The Polls and the "Bradley Effect"Don't look now, but the polls are starting to reflect a closer presidential race in the closing days and weeks of the contest. Gallup's Likely Voter poll has Barack Obama and John McCain in a statistical dead heat, with Obama up only by two points-that is within the margin of error. Meanwhile, Zogby has Obama up by an even five percentage points in its daily tracker today. This is a certain lead, to be sure, but a five point lead is hardly insurmountable with less than three weeks to go. Rasmussen shows Barack Obama up by four points. Again, if McCain campaigns in the right places with the right message, there is enough time to make this campaign an even split going into Election Day.
Now we hear concern from our friends on the Left about the so-called Bradley Effect, the idea that because Barack Obama is an African-American, people may be lying to the pollsters, but may be racist and will not vote for Obama because he is black. I do not normally like to quote political columnist Ann Coulter because while I agree with her personal politics, she often comes across as hateful and brash. However, I think Coulter hit the nail on the head in her October 15th column. If there is such an effect in this year's election, it won't be because everyone who voted differently than they told the pollsters is a racist. It may be that people fibbed to the questioner out of fear that their vote for McCain will be seen as racism whether it is or not:
First of all, if true, this is the opposite of racism: It is fear of being accused of racism. For most Americans, there is nothing more terrifying than the prospect of being called a racist. It's scarier than flood or famine, terrorist attacks or flesh-eating bacteria. To some, it's even scarier than "food insecurity."
Political correctness has taught people to lie to pollsters rather than be forced to explain why they're not voting for the African-American.
To oppose someone who happens to be African-American in our modern climate of political correctness can get a person labeled as a racist in the minds of others while they may not be racist at all. People do not want to be labeled as a racist in today's society, and that really is a testament to how far we've come in a relatively short period of time in our national history on the question of equal protection under the law for all citizens. What the media and certain people on the Left fail to realize is that the notion that people may be afraid to share their true political feelings for fear of being labeled a racist is because the Left has made anything seen to oppose an African-American to be "racist." The Left has created a new sort of racism where it is politically incorrect to oppose black Democratic candidates, and that makes for real racism, because it follows that those candidates will not stand up to the same scrutiny as a white candidate. The Left's notion of modern racism is descriminatory to African-Americans, and many people of all races don't even realize that.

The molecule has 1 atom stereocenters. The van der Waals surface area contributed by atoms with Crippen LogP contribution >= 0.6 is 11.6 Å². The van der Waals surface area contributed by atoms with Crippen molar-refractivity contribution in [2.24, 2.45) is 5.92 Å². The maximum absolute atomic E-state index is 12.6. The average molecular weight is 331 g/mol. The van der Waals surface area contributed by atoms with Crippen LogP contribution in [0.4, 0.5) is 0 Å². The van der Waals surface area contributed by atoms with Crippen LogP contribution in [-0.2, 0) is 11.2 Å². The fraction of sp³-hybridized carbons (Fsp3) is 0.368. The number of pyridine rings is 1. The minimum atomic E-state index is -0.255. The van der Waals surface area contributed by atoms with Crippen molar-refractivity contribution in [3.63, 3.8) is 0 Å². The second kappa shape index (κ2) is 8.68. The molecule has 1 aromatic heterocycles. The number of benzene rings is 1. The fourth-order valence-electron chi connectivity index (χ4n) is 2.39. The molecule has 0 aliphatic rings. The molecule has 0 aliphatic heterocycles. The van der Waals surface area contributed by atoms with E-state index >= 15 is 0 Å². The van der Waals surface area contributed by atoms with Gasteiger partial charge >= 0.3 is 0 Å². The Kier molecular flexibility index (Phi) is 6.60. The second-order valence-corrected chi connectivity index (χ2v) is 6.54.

Coulter also points out that the press has been known to run polls in the past which later prove to be entirely too favorable to the Democrat, regardless of their skin color:
In 1976, Jimmy Carter narrowly beat Gerald Ford 50.1 percent to 48 percent. And yet, on Sept. 1, Carter led Ford by 15 points. Just weeks before the election, on Oct. 16, 1976, Carter led Ford in the Gallup Poll by 6 percentage points -- down from his 33-point Gallup Poll lead in August.
Reading newspaper coverage of presidential elections in 1980 and 1984, I found myself paralyzed by the fear that Reagan was going to lose.
In 1980, Ronald Reagan beat Carter by nearly 10 points, 51 percent to 41 percent. In a Gallup Poll released days before the election on Oct. 27, it was Carter who led Reagan 45 percent to 42 percent.
In 1984, Reagan walloped Walter Mondale 58.8 percent to 40 percent, -- the largest electoral landslide in U.S. history. But on Oct. 15, The New York Daily News published a poll showing Mondale with only a 4-point deficit to Reagan, 45 percent to 41 percent. A Harris Poll about the same time showed Reagan with only a 9-point lead. The Oct. 19 New York Times/CBS News Poll had Mr. Reagan ahead of Mondale by 13 points. All these polls underestimated Reagan's actual margin of victory by 6 to 15 points.
In 1988, George H.W. Bush beat Michael Dukakis by a whopping 53.4 percent to 45.6 percent. A New York Times/CBS News Poll on Oct. 5 had Bush leading the Greek homunculus by a statistically insignificant 2 points -- 45 percent to 43 percent.
This leads to a larger question: I am not one to disregard polls. As a political columnist and a political scientist, not to mention someone who has worked on several political campaigns, polls are something that I live and die by. However, polls can be manipulated either by the pollsters or the agencies they are polling for to say what those groups might want them to say. In the case of the mainstream press, whose Democratic sympathies are an open secret in 2008, could they be manipulating some of these poll results that have shown Barack Obama with ever-widening leads in order to sway the outcome of the election? One may never really know for sure, but there exists at least some strong circumstancial evidence that the press has attempted to engage in that kind of behavior before.
We already know from 2000 and 2004 what poor prognosticators and election callers the media really are.